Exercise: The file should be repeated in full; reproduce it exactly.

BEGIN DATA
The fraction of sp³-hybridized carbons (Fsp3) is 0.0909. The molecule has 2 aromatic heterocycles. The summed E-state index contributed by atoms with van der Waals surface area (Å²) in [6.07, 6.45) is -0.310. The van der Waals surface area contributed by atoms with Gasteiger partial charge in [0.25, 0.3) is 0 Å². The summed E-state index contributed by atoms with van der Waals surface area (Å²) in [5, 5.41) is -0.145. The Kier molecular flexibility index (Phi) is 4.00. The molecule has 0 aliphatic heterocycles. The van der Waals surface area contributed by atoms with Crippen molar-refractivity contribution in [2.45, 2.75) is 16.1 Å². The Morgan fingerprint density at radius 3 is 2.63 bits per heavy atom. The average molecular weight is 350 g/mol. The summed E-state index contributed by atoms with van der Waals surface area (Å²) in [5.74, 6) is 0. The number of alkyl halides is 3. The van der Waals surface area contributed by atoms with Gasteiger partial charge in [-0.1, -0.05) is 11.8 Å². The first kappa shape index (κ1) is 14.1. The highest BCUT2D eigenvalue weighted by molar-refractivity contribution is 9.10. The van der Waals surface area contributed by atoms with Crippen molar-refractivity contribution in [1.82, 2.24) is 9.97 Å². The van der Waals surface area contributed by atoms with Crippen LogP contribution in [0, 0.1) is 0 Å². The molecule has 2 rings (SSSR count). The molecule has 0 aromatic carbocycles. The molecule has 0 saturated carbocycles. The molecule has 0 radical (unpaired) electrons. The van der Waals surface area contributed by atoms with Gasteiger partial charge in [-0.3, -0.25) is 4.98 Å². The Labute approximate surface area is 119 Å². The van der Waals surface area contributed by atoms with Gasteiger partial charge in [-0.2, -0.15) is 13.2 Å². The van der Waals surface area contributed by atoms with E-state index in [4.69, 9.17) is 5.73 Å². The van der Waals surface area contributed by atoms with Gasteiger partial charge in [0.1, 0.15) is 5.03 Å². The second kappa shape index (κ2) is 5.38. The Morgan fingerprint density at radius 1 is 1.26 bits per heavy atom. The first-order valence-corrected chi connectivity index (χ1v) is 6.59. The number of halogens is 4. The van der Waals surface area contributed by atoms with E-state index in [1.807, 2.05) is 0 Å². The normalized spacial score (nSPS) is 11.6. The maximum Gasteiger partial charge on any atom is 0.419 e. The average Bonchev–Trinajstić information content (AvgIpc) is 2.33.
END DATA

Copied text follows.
The fraction of sp³-hybridized carbons (Fsp3) is 0.0909. The molecule has 2 aromatic heterocycles. The summed E-state index contributed by atoms with van der Waals surface area (Å²) in [6.07, 6.45) is -0.310. The van der Waals surface area contributed by atoms with Gasteiger partial charge in [0.25, 0.3) is 0 Å². The summed E-state index contributed by atoms with van der Waals surface area (Å²) in [5, 5.41) is -0.145. The Kier molecular flexibility index (Phi) is 4.00. The molecule has 0 aliphatic heterocycles. The van der Waals surface area contributed by atoms with Crippen molar-refractivity contribution in [2.45, 2.75) is 16.1 Å². The Morgan fingerprint density at radius 3 is 2.63 bits per heavy atom. The average molecular weight is 350 g/mol. The summed E-state index contributed by atoms with van der Waals surface area (Å²) in [5.74, 6) is 0. The number of alkyl halides is 3. The van der Waals surface area contributed by atoms with Gasteiger partial charge in [-0.1, -0.05) is 11.8 Å². The first kappa shape index (κ1) is 14.1. The highest BCUT2D eigenvalue weighted by molar-refractivity contribution is 9.10. The van der Waals surface area contributed by atoms with Crippen molar-refractivity contribution in [1.82, 2.24) is 9.97 Å². The van der Waals surface area contributed by atoms with Crippen LogP contribution in [0, 0.1) is 0 Å². The molecule has 2 rings (SSSR count). The molecule has 0 aromatic carbocycles. The molecule has 0 saturated carbocycles. The molecule has 0 radical (unpaired) electrons. The van der Waals surface area contributed by atoms with Gasteiger partial charge in [-0.3, -0.25) is 4.98 Å². The Labute approximate surface area is 119 Å². The van der Waals surface area contributed by atoms with Gasteiger partial charge in [-0.2, -0.15) is 13.2 Å². The van der Waals surface area contributed by atoms with E-state index in [4.69, 9.17) is 5.73 Å². The van der Waals surface area contributed by atoms with Gasteiger partial charge in [0.1, 0.15) is 5.03 Å². The second kappa shape index (κ2) is 5.38. The Morgan fingerprint density at radius 1 is 1.26 bits per heavy atom. The first-order valence-corrected chi connectivity index (χ1v) is 6.59. The number of halogens is 4. The van der Waals surface area contributed by atoms with E-state index in [1.807, 2.05) is 0 Å². The normalized spacial score (nSPS) is 11.6. The maximum Gasteiger partial charge on any atom is 0.419 e. The average Bonchev–Trinajstić information content (AvgIpc) is 2.33.